July 2015 
Happy Summer!

Do your church members believe their cups are running over? Or is their cup half empty? Many congregations struggle with the concept of sacrificial giving instead of rejoicing in the joy of giving.

In this issue, we encourage you to share a message of generosity and the joy giving, rather than focusing on sacrifice. We also explain how you can encourage a culture of generosity in your church.
Share the Joy of Giving with Your Congregation
Is your glass half empty, or does your cup runneth over?

A good friend and pastor recently had a conversation with one of their members who had a unique issue: "I've been left so much money, and I have no other family members. I really can't give a sacrificial gift because of my excess. How do I make it sacrificial, and still be sure to provide for my end years?"

Yes, this question is probably on the mind of at least several members in every church we serve.

The key is this person's concept (theology) of giving. Does she really need to sacrifice in order for her gift to be meaningful?

Instead of looking at the glass as half empty, I would suggest that the response is to encourage the joy of giving, not the sacrifice. "I came that they may have life, and have it abundantly." (John 10:10)

Take a look around at some great generous givers in today's society - I believe that Bill and Melissa Gates are quite content in their giving approach despite their billions. I also believe Warren Buffet is in that same category. They possess billions, yet experience fulfillment knowing that their wealth is being put to use to serve others.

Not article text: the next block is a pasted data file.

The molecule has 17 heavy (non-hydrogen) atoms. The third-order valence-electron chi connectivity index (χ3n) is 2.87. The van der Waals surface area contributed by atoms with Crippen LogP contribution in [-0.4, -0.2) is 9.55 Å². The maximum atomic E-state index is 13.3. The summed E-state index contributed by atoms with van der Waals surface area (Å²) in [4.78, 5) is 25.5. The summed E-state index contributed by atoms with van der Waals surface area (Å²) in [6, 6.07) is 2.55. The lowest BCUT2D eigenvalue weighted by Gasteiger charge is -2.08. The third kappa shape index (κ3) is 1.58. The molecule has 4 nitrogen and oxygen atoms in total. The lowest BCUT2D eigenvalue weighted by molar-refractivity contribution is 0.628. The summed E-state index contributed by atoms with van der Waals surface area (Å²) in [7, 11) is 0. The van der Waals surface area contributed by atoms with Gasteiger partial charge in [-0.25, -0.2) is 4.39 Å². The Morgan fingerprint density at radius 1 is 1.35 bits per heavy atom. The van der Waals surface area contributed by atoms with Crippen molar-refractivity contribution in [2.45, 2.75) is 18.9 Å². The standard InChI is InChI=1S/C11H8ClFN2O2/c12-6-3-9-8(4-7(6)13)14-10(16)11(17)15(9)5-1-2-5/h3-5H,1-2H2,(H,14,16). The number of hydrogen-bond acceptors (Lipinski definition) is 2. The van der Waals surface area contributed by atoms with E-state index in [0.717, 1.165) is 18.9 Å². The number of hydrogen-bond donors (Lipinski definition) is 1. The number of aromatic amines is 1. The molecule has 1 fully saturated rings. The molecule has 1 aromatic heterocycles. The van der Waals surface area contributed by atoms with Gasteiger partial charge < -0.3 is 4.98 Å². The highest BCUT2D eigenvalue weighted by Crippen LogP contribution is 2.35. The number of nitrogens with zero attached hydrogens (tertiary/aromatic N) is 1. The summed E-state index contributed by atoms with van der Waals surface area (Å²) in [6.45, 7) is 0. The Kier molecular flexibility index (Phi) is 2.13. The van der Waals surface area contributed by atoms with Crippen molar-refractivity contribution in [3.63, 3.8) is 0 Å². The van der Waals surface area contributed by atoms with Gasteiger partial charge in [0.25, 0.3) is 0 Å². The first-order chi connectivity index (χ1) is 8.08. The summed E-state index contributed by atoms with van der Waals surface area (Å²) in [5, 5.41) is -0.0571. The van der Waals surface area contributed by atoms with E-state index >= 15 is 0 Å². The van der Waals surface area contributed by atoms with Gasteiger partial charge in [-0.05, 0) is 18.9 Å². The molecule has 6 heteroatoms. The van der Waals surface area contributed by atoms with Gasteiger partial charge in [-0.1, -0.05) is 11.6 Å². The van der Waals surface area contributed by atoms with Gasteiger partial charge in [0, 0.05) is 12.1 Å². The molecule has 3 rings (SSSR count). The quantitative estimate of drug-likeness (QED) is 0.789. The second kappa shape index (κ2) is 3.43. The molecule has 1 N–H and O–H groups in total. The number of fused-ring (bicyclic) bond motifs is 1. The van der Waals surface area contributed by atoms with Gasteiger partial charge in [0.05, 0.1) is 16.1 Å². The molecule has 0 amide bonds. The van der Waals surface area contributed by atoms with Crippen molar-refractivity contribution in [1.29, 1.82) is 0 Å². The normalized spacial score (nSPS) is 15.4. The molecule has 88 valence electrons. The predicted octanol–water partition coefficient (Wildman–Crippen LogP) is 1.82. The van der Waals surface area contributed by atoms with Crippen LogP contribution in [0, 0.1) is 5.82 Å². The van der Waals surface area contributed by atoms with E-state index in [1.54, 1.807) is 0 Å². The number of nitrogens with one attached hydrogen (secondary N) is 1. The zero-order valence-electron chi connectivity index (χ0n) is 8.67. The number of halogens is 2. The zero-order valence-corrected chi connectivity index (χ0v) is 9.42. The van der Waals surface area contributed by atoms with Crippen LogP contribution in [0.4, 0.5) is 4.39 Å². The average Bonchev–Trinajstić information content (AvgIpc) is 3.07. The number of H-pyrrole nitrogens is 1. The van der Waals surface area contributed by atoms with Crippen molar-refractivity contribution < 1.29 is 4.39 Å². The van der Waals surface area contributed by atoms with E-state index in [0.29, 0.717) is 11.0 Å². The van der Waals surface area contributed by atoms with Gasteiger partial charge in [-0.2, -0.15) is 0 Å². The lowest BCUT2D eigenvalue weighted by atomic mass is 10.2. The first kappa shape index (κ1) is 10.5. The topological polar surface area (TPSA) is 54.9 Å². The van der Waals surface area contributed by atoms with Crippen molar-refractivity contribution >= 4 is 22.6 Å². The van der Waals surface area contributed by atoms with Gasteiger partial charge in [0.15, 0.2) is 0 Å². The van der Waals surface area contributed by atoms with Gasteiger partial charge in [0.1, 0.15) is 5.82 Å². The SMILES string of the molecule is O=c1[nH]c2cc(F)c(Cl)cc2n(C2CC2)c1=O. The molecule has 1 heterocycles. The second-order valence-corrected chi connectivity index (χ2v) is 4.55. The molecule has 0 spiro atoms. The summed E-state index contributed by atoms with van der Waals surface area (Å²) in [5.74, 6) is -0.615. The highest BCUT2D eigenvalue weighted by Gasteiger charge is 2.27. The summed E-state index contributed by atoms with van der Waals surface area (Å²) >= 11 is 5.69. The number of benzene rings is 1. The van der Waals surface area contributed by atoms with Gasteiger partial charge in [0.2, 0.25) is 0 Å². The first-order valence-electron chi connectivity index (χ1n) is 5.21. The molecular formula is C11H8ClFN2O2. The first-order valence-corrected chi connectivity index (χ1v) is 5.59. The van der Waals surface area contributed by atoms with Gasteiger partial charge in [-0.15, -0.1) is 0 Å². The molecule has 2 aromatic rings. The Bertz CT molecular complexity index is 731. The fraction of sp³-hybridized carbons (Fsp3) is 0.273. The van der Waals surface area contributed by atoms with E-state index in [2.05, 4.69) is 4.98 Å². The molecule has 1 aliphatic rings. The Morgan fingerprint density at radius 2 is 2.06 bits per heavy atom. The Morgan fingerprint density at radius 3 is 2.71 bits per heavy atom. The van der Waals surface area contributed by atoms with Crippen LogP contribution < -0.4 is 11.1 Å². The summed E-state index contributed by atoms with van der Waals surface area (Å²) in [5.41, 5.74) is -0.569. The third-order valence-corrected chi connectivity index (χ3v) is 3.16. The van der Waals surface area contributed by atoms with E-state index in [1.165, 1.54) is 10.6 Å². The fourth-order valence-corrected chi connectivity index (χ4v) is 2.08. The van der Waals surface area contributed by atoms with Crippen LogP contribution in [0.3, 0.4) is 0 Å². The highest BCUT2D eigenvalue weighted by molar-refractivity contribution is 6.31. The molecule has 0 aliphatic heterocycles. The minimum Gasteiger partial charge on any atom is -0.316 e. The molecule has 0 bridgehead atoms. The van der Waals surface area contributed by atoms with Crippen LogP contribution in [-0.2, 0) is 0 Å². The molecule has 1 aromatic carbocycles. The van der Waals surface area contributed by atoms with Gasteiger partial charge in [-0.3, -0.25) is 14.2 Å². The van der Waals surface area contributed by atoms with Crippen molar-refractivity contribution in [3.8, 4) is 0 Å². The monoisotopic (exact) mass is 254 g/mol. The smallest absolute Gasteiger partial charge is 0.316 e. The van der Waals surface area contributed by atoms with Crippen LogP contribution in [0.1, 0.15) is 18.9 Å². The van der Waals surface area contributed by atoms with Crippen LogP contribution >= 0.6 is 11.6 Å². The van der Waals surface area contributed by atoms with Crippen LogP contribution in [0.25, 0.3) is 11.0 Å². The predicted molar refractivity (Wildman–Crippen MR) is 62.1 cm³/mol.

Too often, campaign committees focus on the wrong things when deciding on a consultant and how their "appeal" might sound. They feel they need "an inspiring and emotional approach" rather than a meaningful discussion. After all, if God would sacrifice His/Her son, why wouldn't you give it all away for the church? 

After five weeks of listening to a sacrificial approach from a friend's pulpit, another friend of mine stopped going to church. Why? Because their medical debts were so high they couldn't afford to add even more to their church giving, yet they walked away every one of those five Sundays feeling guilty. Guilt is a pretty natural response for someone in this predicament.

I would hope you'd want to build your church's theology of giving on a foundation of joy and fulfillment. So, when you're in the midst of a financial campaign, perhaps the conversation should start out:

"What makes you feel fulfilled and that your gift will endure to the benefit of Christ's ministry?" 

How Can You Create a Culture of Generosity?

Many churches struggle with the concept of stewardship and generosity. How do you teach your congregation to live generously? Learn more in our blog: "How to Create a Culture of Generosity." 

To talk more about how you can encourage the joy of giving in your congregation, please call Church Campaign Services at 888.558.6873

or email us today.

Yours in Christ,


Bob Kukla

Church Campaign Services


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